Stokely Carmichael (Kwame Ture) (1941-1998)

A civil rights leader, antiwar activist, and Pan-African revolutionary, Stokely Carmichael is best known for popularizing the slogan “Black Power,” which in the mid-1960s galvanized a movement toward more militant and separatist assertions of black identity, nationalism, and empowerment and away from the liberal, interracial … Read MoreStokely Carmichael (Kwame Ture) (1941-1998)

Mangrove Nine Trial (1970-1972)

The Mangrove Nine Trial was Britain’s most influential Black Power trial.  In Britain, descendants from the Caribbean, Africa, or South Asia, who were mainly immigrants from former British colonies, were considered to be “black.”  The London police and the British Home Office responsible for immigration, security and law and order … Read MoreMangrove Nine Trial (1970-1972)

Gratien Candace (1873-1953)

French teacher and politician Gratien Candace was born on December 18, 1873 in Guadeloupe, a French overseas territory. His father Edouard was born in Guadeloupe as well, only two years before slavery was formally abolished in France, in 1848. Candace is the first French black politician to hold office as a deputy … Read MoreGratien Candace (1873-1953)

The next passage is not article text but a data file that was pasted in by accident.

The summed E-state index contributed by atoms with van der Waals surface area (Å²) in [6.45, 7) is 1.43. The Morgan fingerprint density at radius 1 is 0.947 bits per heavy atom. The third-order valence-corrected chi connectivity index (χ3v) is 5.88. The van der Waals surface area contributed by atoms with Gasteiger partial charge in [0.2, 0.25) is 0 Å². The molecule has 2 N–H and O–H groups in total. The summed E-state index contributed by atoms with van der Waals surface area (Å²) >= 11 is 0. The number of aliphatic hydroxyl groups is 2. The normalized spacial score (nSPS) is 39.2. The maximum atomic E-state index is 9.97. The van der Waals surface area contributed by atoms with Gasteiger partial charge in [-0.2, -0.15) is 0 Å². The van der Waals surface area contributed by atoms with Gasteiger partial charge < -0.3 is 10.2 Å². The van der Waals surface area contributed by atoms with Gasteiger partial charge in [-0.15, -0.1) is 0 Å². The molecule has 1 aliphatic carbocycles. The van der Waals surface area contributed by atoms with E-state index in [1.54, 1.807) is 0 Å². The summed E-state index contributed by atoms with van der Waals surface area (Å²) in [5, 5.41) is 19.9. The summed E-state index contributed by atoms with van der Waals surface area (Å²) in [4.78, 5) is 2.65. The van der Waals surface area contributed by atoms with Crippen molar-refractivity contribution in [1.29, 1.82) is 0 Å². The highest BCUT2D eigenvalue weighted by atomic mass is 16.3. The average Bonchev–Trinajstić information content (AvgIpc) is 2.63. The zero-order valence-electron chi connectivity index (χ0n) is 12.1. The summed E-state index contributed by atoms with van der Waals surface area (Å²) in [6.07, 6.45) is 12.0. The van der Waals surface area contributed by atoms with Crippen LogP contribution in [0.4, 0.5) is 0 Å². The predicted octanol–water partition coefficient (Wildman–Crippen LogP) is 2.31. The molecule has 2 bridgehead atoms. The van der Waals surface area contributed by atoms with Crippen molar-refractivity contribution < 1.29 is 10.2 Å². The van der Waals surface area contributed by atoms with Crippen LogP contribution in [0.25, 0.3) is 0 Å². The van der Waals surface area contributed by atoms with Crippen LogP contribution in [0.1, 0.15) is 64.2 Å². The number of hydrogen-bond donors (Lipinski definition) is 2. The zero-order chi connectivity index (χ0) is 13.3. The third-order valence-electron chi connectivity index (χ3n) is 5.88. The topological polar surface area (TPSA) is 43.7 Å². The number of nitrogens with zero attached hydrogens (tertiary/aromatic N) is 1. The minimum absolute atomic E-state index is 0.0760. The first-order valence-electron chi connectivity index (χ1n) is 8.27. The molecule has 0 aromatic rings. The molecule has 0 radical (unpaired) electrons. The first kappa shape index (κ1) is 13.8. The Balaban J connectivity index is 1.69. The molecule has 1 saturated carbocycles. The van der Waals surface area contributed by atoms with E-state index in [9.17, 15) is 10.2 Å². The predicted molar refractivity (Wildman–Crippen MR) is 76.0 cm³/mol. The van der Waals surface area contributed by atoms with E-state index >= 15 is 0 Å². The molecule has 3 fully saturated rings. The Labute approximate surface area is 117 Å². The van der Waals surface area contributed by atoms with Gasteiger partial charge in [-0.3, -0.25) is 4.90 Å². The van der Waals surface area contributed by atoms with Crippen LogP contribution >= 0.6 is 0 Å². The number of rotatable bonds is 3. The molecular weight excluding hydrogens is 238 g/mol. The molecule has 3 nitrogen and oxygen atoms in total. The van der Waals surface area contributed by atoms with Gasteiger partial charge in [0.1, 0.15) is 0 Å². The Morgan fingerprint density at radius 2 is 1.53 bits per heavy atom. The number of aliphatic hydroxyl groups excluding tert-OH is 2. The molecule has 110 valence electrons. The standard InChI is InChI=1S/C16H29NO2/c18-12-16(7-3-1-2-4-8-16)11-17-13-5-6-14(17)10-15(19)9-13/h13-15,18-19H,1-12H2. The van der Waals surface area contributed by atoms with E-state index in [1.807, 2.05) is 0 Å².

Anthony (Tony) Martin (1942–2013)

“Image Ownership: Public Domain” Anthony (Tony) Martin, lawyer, author, professor, and scholar was born in Port of Spain, Trinidad, in 1942. He migrated to England where he earned a Bachelors of Science in Economics from the University of Hull and qualified as a barrister (attorney) … Read MoreAnthony (Tony) Martin (1942–2013)

America’s Black Ambassadors: A Historical Snapshot

In the article below, Carlton McLellan, PhD, a senior fellow at the Association for Diplomatic Studies and Training (ADST), briefly describes the history of the more than one hundred and forty black women and men who have led diplomatic delegations as U.S. Ambassadors in ninety-five … Read MoreAmerica’s Black Ambassadors: A Historical Snapshot